Maria S. Merian Cruise 114/2 – ARC Part 3 – 21.02.23

by Daria Paul and Lennéa Hayo

The last few days were quite rough. After crossing the 40° S, we encountered a heavy storm shaking us thoroughly. It gave us wind speeds of up to 140km/h, 12m high waves and rolling the ship from side to side by nearly 45°. Everything on the ship had to be fastened to not go flying about and walking became a real challenge – not even to mention in a straight line.

Luckily the storm weakened after two days bringing the relieve of a good night of sleep again. With the ships movement during the storm even that became impossible, rolling us around in our beds, feeling weightless in one moment and three times heavier than normally in the next.

While we are now passing the Falkland Islands and approaching the Magellan Straight, plenty of wildlife is popping up: albatrosses and other flocks of birds have been accompanying the ship since yesterday and some lucky people even saw whales!

Apart from watching wildlife, we are kept busy with writing cruise reports, backing-up data and preparing the instruments for packing. Tomorrow we will reach Punta Arenas and are sad that the campaign is already over. It was great fun working together with the amazing crew of Maria S. Merian, with so many enthusiastic scientists from very different fields, taking measurements in the middle of the Atlantic Ocean and especially very closely experiencing the features that we observed.

1.     An albatross seen from the ship’s observation deck. (Picture by Daria Paul UoC)
Meteorological situation while crossing the storm which had its strongest phase during the night between February 17 and February 18. (a) Air pressure (upper), temperature (middle) and wind speed (lower) measured by the on-board weather station. (b) Windspeed map from for the morning of February 18. The ship Maria S. Merian is marked by the white dot.

Maria S. Merian Cruise 114/2 – ARC Part 2

by Daria Paul and Lennéa Hayo

Last week, we left the ITCZ and are now heading straight toward Punta Arenas. The new free time, we, therefore, spend with first data analysis. During the third crossing of the ITCZ we for example experienced and measured a strong doldrum with no wind and very little water vapor content in an otherwise very moist environment.

Apart from the data analysis, we used the last few days for two new projects: we launched three more radiosondes during AEOLUS satellite overpasses to help validate its wind profiles and started a little test series with a KT19. The KT19 is a passive infrared “camera” measuring the sea surface skin temperature to estimate the sea emissivity. 

After three weeks alone on the ocean, we saw the first ship on the horizon yesterday since we left the port in Mindelo! As we’re currently approaching the “roaring forties”, we have very rough weather ahead of us the next few days before we cross the “furious fifties” and finally reach the Magellan Strait, where we hopefully have some chances of seeing whales 😊.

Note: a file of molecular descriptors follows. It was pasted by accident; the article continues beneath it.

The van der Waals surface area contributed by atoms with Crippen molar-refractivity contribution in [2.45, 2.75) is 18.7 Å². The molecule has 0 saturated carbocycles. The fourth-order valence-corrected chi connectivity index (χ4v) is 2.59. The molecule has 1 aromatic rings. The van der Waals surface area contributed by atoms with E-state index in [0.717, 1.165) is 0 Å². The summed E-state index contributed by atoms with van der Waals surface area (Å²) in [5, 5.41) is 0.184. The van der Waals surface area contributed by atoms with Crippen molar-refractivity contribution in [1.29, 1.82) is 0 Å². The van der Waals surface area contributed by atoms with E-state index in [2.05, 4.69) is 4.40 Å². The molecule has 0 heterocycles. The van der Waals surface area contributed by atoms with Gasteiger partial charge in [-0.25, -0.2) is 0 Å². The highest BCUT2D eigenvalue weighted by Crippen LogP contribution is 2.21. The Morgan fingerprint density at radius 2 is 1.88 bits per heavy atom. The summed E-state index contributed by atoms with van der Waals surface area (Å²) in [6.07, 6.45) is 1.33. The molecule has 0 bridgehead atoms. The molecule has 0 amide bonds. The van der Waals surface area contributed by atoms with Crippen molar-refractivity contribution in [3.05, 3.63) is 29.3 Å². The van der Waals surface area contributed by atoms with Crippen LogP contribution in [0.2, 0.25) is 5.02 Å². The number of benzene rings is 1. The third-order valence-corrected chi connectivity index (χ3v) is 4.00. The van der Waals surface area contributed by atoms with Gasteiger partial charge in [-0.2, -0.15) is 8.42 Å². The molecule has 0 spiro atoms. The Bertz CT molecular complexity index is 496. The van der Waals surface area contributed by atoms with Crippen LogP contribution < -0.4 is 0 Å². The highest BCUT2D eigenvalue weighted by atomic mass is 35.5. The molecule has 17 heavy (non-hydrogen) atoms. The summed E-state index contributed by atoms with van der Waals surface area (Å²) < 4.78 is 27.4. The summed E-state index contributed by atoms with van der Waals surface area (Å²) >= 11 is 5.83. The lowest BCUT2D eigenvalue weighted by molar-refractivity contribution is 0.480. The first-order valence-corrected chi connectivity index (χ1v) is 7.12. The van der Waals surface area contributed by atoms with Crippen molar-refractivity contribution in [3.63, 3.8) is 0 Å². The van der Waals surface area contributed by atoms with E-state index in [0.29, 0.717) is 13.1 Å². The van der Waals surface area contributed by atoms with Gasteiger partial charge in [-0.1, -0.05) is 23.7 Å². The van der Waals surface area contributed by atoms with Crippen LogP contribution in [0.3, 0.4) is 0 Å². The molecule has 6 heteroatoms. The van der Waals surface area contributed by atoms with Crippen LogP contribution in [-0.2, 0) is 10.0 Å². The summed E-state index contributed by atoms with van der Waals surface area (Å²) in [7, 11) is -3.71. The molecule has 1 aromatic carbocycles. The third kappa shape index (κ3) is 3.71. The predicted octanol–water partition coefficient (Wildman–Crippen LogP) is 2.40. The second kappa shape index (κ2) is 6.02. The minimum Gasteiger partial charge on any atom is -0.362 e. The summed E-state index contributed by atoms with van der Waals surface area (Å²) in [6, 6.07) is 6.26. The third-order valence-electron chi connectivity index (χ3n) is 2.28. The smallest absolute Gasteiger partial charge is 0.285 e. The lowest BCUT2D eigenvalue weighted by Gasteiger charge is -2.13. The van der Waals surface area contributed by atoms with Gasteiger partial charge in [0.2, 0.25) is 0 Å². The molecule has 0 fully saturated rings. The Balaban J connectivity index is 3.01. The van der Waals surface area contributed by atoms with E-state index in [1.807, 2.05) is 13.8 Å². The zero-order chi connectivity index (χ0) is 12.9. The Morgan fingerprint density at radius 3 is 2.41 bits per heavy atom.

Vertical profile of the atmosphere’s relative humidity up to 10.000m within the central ITCZ during the third crossing.
The KT19 sitting at the ship’s bow looks down at the water surface with a special mirror construction. (Picture by Daria Paul, UoC)
Time series of the integrated water vapor (IWV) from the HATPRO as a black line, IWV computed from the radiosonde’s humidity measurements as red dots.

Maria S. Merian Cruise 114/2 – ARC PART 1

Post by Daria Paul and Lennéa Hayo

Two weeks ago, we, Lennéa and Daria, joined the cruise MSM114/2 (ARC) on the RV Maria S. Merian together with an interdisciplinary group of scientists from the MPI-M in Hamburg, the Hafencity University, the University of Cologne, the Royal Dutch Meteorological Institute, and the Polish Academy of Sciences.

The goal is to use the vessels transit from Mindelo on Cabo Verde to Punta Arenas in Chile (23.1. – 23.2.23) to investigate tropical convection within the Intertropical Convergence Zone (ITCZ), which we zig-zagged three times on our way south. On the way, we collect meteorological reference measurements. In contrast, others measure the ocean depth with sonars and conduct CTDs to learn more about the protistan community’s diversity and composition.

We joined the cruise with a microwave radiometer HATPRO (Humidity And Temperature PROfiler). The HATPRO faces the sky and measures microwave radiation emitted by the atmosphere. Through this, we get continuous profiles of temperature, humidity, liquid water content and water vapor content for the entire cruise.

In addition to the radiometer, we help Laura and Julia from Hamburg launch radiosondes every 3 hours during our journey through the ITCZ for ten days. Getting up at 4:30 in the morning to launch the first radiosonde of our shift isn’t particularly easy, but at least it brings the joy of beautiful tropical sunrises!

Sunrise in the ITZC in the middle of the Atlantic Ocean after an early radiosonde launch. (Picture by Lennéa Hayo, University of Cologne)
Launch of a radiosonde by Daria Paul (University of Cologne) (Picture by Olaf Tuinder, KNMI)
Radiosonde launch on Maria S. Merian seen from a drone with sensors for atmospheric profiling (Picture by Daniel Kępski, Institute of Geophysics Polish Academy of Sciences
Heavy rain clouds shortly before leaving the ITCZ during the third crossing. (Picture by Julian Wagenhofer, University of Cologne)